The 1970’s – Disco Fever Meets Flower Power
Synthetic fabrics came on the market which, although super popular, turned out to be unforgiving and far more revealing. As a result, the ideal body type changed to require a leaner look even though there were some curves that began to creep back in. Still, narrow hips and flat, hard stomachs were required to be considered idealistic. However, taller body types were in as well as “the black is beautiful” movement. As a result, Virginia Slims began advertising that smoking could be used as a weight loss measure, Dr. Atkins released the low-carb diet and cosmetics companies began expanding their lines to include more skin tones. During this time Farrah Fawcett became the poster girl for the ideal body with a bust measurement of 34B.
The 1980’s – The Supermodel
Tall, leggy Amazonia supermodels set the standard for the new feminine ideal. It was also the time when fitness became the best dieting tool, especially jogging. That meant that muscles became a highly desirable trait which became another beauty “must have” to add to an already long list. The sports bra was invented during this period and Elle MacPherson, standing at 6′ tall, was nicknamed “The Body.” In plastic surgery a push was made to change public perceptions of the practice and, with better affordability, became available to mainstream America. It was during this time that Botox was also approved by the FDA for use in cosmetic surgery.
The 1990’s – The Waif Look
This time in history ushered in what some people dubbed “heroin chic” because of the gaunt look many women began to adopt. Kate Moss, at 5’7″ and extremely thin, set the industry standard and the ideal body type for women everywhere. It was more of an androgynous look with a slim, small frame, flat booty and bust line and a pale, gaunt, glass-eyed look. To the delight of women everywhere, spandex was born at the end of the era which has turned into the modern day corset.
The 2000’s – The Buff Beauty
Fortunately, the era of “heroin chic” was out and sexy was back in in a big way. Washboard abs came into vogue and were enhanced with airbrushing and fake tans. As a result, careers in plastic surgery, personal training and the spray tan industry saw a boom. Botox came into use by more people for everything from achieving fuller lips to the treatment for migraine headaches and the FDA approved its use for reducing lines and wrinkles. Anti-aging techniques became an industry standard with new technology like laser treatments and Botox, such as those performed by the Sollay Laser Center, as a way to enhance beauty as well as correct perceived imperfections. It was also during the period that supermodel Giselle Bundchen was crowned “The Most Beautiful Girl in the World” by Rolling Stone Magazine and began to dominate runways, ads, lingerie shows and the red carpet making her the new “look” for the perfect woman.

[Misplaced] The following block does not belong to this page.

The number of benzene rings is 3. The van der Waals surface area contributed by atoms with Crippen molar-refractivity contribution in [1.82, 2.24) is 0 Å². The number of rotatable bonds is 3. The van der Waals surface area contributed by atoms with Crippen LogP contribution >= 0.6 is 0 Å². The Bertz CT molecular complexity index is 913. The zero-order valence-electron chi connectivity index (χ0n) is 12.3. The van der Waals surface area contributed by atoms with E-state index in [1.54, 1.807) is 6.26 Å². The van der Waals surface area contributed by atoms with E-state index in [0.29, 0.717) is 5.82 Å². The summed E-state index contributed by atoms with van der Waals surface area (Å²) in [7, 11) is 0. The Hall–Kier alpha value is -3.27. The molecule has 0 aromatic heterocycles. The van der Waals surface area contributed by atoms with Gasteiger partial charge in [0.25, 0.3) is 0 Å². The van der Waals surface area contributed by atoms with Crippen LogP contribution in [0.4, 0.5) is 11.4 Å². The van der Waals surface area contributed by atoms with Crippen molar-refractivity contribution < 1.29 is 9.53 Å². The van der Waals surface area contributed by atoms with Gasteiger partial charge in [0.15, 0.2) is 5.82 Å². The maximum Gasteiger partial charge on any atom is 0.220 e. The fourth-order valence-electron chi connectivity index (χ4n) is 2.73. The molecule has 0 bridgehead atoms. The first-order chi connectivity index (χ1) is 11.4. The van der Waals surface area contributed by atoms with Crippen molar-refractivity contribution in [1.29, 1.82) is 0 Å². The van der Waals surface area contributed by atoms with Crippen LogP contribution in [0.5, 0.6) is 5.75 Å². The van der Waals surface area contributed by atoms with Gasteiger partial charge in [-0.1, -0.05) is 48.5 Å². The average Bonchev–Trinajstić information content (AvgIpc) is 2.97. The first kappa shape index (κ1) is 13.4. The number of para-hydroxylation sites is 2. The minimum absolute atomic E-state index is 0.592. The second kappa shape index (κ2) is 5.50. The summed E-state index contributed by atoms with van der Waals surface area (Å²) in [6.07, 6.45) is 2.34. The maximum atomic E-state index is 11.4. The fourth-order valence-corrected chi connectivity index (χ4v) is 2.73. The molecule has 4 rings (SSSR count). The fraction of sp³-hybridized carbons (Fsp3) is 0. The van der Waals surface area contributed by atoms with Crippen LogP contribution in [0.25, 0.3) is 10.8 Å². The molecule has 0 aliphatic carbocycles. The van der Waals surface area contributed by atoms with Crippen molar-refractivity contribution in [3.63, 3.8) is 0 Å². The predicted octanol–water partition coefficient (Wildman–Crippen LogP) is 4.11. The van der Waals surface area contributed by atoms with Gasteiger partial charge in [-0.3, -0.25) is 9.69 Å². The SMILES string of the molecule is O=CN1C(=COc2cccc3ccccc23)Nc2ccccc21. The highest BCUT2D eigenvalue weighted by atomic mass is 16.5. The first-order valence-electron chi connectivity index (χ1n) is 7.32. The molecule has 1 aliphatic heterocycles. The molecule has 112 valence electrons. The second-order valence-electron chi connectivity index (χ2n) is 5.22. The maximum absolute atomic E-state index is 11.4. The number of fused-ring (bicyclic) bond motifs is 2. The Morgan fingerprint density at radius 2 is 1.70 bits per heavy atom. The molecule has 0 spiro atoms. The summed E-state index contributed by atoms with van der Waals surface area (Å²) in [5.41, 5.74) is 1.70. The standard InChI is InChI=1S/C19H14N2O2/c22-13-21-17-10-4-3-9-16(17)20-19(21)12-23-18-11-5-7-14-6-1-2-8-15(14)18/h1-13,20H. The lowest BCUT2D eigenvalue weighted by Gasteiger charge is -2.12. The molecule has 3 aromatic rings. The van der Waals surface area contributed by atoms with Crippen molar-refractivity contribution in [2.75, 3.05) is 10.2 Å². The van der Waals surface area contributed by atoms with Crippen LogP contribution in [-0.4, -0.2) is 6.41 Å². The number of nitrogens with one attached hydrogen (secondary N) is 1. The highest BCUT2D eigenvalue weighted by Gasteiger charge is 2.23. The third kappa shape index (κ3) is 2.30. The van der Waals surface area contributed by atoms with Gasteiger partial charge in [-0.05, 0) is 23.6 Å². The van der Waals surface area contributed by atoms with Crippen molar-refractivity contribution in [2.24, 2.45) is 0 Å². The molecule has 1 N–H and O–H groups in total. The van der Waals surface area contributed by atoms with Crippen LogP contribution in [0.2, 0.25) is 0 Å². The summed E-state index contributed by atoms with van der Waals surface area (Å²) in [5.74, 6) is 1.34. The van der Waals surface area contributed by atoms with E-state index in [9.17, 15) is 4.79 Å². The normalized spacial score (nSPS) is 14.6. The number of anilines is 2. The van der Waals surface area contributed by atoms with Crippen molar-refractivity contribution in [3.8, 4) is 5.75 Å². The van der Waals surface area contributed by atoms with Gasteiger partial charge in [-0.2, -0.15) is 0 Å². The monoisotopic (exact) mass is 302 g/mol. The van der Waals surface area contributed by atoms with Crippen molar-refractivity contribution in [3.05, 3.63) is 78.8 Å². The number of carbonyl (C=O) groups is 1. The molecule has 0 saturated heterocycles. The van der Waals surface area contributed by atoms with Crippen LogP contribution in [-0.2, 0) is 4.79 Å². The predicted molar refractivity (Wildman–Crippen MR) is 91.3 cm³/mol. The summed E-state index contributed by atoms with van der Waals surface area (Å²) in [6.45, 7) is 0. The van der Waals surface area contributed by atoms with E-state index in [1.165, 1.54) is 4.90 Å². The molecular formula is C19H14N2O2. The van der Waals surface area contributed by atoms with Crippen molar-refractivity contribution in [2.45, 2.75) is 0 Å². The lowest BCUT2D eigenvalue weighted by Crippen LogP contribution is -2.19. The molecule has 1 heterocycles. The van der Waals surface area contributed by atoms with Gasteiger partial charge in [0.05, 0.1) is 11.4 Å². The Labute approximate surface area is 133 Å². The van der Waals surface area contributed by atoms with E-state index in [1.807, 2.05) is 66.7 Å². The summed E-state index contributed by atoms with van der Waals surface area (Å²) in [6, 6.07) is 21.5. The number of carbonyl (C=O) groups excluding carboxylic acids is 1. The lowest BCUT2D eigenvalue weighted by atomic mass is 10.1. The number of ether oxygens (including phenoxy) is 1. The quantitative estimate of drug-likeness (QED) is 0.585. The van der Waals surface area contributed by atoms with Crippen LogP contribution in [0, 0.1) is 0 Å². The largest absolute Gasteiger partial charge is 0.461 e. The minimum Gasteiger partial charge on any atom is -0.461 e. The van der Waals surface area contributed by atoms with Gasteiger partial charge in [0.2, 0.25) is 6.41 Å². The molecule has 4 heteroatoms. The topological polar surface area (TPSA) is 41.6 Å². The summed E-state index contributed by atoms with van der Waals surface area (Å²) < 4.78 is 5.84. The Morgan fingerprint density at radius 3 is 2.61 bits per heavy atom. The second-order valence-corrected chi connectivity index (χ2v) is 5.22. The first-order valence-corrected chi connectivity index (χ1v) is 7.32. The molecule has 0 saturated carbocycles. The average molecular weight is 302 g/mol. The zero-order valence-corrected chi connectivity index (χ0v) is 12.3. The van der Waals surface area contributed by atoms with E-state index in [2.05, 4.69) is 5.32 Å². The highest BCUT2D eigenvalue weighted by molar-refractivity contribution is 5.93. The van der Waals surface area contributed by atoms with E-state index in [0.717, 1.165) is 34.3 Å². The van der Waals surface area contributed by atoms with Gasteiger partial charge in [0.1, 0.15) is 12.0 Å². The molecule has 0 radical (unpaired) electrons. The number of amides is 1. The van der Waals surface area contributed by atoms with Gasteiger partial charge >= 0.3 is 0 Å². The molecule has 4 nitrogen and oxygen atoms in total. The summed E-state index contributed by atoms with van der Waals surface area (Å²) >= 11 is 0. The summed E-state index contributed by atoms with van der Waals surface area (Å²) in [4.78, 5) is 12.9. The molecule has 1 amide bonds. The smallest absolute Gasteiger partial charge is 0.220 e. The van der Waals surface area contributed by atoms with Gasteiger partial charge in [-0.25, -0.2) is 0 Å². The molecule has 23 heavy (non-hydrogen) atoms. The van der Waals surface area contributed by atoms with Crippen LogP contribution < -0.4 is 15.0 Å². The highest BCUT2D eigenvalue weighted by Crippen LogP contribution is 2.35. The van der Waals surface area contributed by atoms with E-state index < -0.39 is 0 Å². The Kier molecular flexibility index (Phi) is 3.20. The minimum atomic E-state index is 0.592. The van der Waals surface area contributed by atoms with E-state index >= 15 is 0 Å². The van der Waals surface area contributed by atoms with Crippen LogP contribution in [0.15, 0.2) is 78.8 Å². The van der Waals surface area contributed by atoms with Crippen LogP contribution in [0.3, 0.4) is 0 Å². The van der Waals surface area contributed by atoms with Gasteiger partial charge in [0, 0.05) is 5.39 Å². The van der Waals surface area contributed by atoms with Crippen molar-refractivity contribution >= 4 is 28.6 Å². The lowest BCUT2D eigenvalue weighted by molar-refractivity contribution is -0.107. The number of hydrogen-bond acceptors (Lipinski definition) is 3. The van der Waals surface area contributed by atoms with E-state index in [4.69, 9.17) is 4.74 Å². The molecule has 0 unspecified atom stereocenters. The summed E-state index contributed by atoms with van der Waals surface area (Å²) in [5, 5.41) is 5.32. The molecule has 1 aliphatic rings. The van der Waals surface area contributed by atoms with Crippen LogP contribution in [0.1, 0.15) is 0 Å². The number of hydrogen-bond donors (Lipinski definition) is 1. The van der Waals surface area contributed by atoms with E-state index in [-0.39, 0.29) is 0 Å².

The 2010’s – Booty Time
Curreconfntly, bootylicious bodies have gone mainstream thanks to individuals like Kim Kardashian and J. Lo who have decided to embrace and accentuate their assets. That also means that curvier figures are back and the world is beginning to embrace the concept that “one-size-does-not-fit-all”. Toned muscles and line-free faces are in along with a fresh, more youthful appearance. It’s a great time for women since it means they can finally be who they are with fewer limitations and fewer strict standards. Spandex is still highly popular along with botox and other cosmetic surgery procedures in order to achieve that toned, youthful appearance but, other than that, just about anything goes.
The last hundred years have seen such a wide change in perceptions of beauty that it’s unlikely anyone could keep up. It’s important to remember that the media’s ideal of beauty is subjective and changes as often as you might change your socks. Instead of trying to keep up, be confident in the way you are. In the end, it’s the most ideal perception of all.